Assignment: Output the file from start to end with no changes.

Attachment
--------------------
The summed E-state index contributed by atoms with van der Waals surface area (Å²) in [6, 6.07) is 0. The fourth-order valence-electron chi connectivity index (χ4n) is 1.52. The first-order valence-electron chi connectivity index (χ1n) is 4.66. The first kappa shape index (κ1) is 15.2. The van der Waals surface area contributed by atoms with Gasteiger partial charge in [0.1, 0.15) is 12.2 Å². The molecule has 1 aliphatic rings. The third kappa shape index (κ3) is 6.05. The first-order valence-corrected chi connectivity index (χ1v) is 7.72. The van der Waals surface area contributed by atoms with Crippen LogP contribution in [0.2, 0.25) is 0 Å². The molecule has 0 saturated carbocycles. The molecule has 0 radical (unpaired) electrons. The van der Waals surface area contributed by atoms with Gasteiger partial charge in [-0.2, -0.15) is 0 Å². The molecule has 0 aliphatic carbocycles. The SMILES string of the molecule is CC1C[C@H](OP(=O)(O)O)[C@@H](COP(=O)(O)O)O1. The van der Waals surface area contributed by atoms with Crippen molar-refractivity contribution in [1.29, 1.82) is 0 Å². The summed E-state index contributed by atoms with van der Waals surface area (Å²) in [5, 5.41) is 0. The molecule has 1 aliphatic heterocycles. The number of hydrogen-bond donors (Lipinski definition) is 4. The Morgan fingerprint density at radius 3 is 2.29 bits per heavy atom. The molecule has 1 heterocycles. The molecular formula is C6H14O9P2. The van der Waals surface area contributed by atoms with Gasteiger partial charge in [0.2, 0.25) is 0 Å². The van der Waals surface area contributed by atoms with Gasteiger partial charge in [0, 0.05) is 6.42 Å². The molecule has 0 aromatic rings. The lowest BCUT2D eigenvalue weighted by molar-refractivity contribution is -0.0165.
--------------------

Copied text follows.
The summed E-state index contributed by atoms with van der Waals surface area (Å²) in [6, 6.07) is 0. The fourth-order valence-electron chi connectivity index (χ4n) is 1.52. The first-order valence-electron chi connectivity index (χ1n) is 4.66. The first kappa shape index (κ1) is 15.2. The van der Waals surface area contributed by atoms with Gasteiger partial charge in [0.1, 0.15) is 12.2 Å². The molecule has 1 aliphatic rings. The third kappa shape index (κ3) is 6.05. The first-order valence-corrected chi connectivity index (χ1v) is 7.72. The van der Waals surface area contributed by atoms with Crippen LogP contribution in [0.2, 0.25) is 0 Å². The molecule has 0 saturated carbocycles. The molecule has 0 radical (unpaired) electrons. The van der Waals surface area contributed by atoms with Gasteiger partial charge in [-0.2, -0.15) is 0 Å². The molecule has 0 aliphatic carbocycles. The SMILES string of the molecule is CC1C[C@H](OP(=O)(O)O)[C@@H](COP(=O)(O)O)O1. The van der Waals surface area contributed by atoms with Crippen molar-refractivity contribution in [1.29, 1.82) is 0 Å². The summed E-state index contributed by atoms with van der Waals surface area (Å²) in [5, 5.41) is 0. The molecule has 1 aliphatic heterocycles. The number of hydrogen-bond donors (Lipinski definition) is 4. The Morgan fingerprint density at radius 3 is 2.29 bits per heavy atom. The molecule has 1 heterocycles. The molecular formula is C6H14O9P2. The van der Waals surface area contributed by atoms with Gasteiger partial charge in [0.2, 0.25) is 0 Å². The van der Waals surface area contributed by atoms with Gasteiger partial charge in [0, 0.05) is 6.42 Å². The molecule has 0 aromatic rings. The lowest BCUT2D eigenvalue weighted by molar-refractivity contribution is -0.0165.